Public Schooling, Critical Race Theory, Political Polarization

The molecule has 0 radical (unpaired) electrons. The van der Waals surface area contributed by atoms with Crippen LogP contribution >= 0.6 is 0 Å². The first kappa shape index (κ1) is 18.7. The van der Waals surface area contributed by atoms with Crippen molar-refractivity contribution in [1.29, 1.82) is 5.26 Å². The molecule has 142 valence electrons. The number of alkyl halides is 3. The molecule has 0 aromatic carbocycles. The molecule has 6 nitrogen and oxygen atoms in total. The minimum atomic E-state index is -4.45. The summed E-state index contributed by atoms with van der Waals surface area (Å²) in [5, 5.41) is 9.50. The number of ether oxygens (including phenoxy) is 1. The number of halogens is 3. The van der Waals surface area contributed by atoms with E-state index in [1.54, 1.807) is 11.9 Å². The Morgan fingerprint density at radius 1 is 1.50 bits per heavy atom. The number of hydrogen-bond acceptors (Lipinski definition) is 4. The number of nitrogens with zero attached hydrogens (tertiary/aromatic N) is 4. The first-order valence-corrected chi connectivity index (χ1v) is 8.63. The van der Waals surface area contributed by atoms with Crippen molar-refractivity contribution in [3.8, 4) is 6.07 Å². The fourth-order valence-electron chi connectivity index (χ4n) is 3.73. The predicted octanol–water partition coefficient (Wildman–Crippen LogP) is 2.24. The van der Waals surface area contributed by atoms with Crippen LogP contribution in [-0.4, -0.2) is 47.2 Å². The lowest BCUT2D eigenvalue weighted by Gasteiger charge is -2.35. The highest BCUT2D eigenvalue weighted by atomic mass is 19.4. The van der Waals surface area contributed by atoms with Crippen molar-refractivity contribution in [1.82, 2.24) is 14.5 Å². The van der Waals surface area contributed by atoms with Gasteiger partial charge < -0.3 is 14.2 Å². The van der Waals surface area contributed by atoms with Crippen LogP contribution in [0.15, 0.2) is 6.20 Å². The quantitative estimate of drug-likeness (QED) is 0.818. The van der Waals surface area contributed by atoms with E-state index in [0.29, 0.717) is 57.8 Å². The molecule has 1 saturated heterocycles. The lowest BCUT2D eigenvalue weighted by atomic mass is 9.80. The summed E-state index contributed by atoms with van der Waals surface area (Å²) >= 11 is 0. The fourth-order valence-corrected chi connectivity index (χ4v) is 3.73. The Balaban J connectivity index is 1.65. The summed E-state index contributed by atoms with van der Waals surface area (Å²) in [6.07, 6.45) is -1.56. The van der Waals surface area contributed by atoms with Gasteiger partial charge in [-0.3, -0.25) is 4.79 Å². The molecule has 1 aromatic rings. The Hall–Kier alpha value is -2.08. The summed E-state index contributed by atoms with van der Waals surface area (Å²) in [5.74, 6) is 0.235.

Over the past year, the teaching of “critical race theory” in public schools has become a hot-button political issue, dividing parents, teachers, and school board officials alike, sparking a national conversation about who should determine the content of public-school curriculum, and leading to the introduction of legislation that would limit what could be taught in Kentucky classrooms . The Cooperative for the Humanities and Social Sciences seeks to bring together scholars and community members to discuss critical social problems, in this case the influence of political polarization on public school curriculum. We will discuss what exactly critical race theory is, seek to understand why legislation affecting school curriculum is being introduced in Kentucky, and explore what its impact might be. Our panelists include: Nikki Brown, UK Professor of History and African American and Africana Studies; Arnold Farr, UK Professor of Philosophy and Fayette-Urban County Council-at-Large Candidate; Tyler Murphy, Chair of the Fayette County Board of Education and a National Board-Certified Social Studies Teacher at Boyle County High School; Pragya Upreti, a Senior at Lafayette High School and the research lead for the Kentucky Student Voice Team, an independent youth-led organization focusing on education research, policy, and advocacy; Steve Voss, UK Professor of Political Science; and Lucy Waterbury, a Fayette County Public School Parent, School Based Decision Making Council Parent Representative, PTSA Leader, and co-founder of Save Our Schools Kentucky.